At Public Books, Lindsay Gail Gibson reviews two recent books that toy with the conventions of the novel to investigate feminist subjectivity: Blue Self-Portrait by Noémi Lefebvre (translated from the French by Sophie Lewis), and The Correspondence Artist by Barbara Browning. As Gibson notes, “Their protagonists claim sovereign rights over differently virtuosic stylistic demesnes, slipping the strictures that contort women’s behavior and, in turn, circumscribe their authorship.” Here’s an excerpt from the review:
A 1910 self-portrait by Arnold Schoenberg, the avant-garde composer who pioneered 12-tone music, obsesses Lefebvre’s novel. In Schoenberg’s Blaues Selbstportrait, the artist gazes levelly toward the viewer, his expression somber, his skin tone steel blue against a cantaloupe-colored background. Lefebvre’s pianist first encounters the painting at an exhibition—“Music and the Third Reich”—housed in the Wannsee villa where Nazi leadership met, in 1942, to plan the mass murder of European Jews. With its solitary subject rendered in “negative,” melancholy blue, it offers an affront to the state-sponsored art of collective Aryan cheer as surely as Schoenberg’s musical experiments—labeled “decadent” by Nazi cultural ministers—upended the Romantic compositions appropriated by the Third Reich, or his 1933 reconversion to Judaism defied the anti-Semitic agenda that would give rise, less than a decade later, to genocide.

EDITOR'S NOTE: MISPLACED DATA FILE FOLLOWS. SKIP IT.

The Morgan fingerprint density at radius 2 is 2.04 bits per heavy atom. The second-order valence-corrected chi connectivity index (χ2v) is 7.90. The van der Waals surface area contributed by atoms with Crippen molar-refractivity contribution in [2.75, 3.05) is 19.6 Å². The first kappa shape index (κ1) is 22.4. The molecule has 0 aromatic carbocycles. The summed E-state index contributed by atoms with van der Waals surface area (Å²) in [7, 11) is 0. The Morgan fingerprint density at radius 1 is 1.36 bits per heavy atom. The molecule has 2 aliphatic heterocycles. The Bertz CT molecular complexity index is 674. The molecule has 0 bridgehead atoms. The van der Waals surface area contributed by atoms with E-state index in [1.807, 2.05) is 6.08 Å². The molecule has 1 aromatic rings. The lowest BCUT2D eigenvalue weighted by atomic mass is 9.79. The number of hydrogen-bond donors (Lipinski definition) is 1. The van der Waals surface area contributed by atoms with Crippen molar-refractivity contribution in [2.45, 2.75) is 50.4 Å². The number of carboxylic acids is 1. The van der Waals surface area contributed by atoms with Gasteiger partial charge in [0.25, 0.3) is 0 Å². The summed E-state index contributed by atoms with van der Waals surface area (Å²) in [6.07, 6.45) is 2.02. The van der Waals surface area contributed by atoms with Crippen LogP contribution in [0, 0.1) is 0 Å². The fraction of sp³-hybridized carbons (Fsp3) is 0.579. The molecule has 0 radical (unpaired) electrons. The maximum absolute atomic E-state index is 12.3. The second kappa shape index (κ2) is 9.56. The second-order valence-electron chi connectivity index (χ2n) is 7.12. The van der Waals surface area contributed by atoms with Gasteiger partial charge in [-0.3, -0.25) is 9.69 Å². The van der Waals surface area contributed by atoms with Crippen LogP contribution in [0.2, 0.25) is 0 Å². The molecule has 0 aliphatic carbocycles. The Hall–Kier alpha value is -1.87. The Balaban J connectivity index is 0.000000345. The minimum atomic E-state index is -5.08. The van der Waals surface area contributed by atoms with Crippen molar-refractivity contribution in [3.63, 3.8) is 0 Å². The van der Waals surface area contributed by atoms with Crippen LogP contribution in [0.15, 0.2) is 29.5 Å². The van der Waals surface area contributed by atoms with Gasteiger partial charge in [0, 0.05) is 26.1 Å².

During scenes of musical composition, Lefebvre’s novel executes a neat narrative pivot toward the pianist’s point of view, conveying his thoughts without revealing whether they draw directly on the pianist’s perspective, or on the narrator’s speculative version of it. A chance, alchemical accord among Schoenberg’s painting, a raw winter afternoon, and his growing attraction to “the girl”—as he thinks of the protagonist—inspires him to pen a nay-saying artwork of his own, “an entirely original musical phrase … that had nothing in common with standard musical phrases but sounded more like the rupture of musical phrases.” Of his achievement, he reflects, “this is how one becomes a man alone”: high praise in a novel intimately concerned with neinsagung—no-saying, resistance, nonconformity—and the solitude it ensures.
Lefebvre’s protagonist, however, reacts to this self-assessment with characteristic cheek, complimenting her lover “solely in order to test the effect admiration might have on the pianist and as a kind of kamikaze operation,” when, in truth, “I’m not fit to admire great men, admiring Kant and Bergson and Schoenberg, same with Mann, Proust and even Papa is not something I can do.” In essence, her own brand of nay-saying entails refusal, not just of “collective happiness” per se, but of the pantheon of “great men” exalted as role-model résistants. To his credit, the pianist appears crestfallen at the wide-eyed veneration she shams: for her lover, as for the reader, it’s her iconoclastic refusal of such pieties that besots.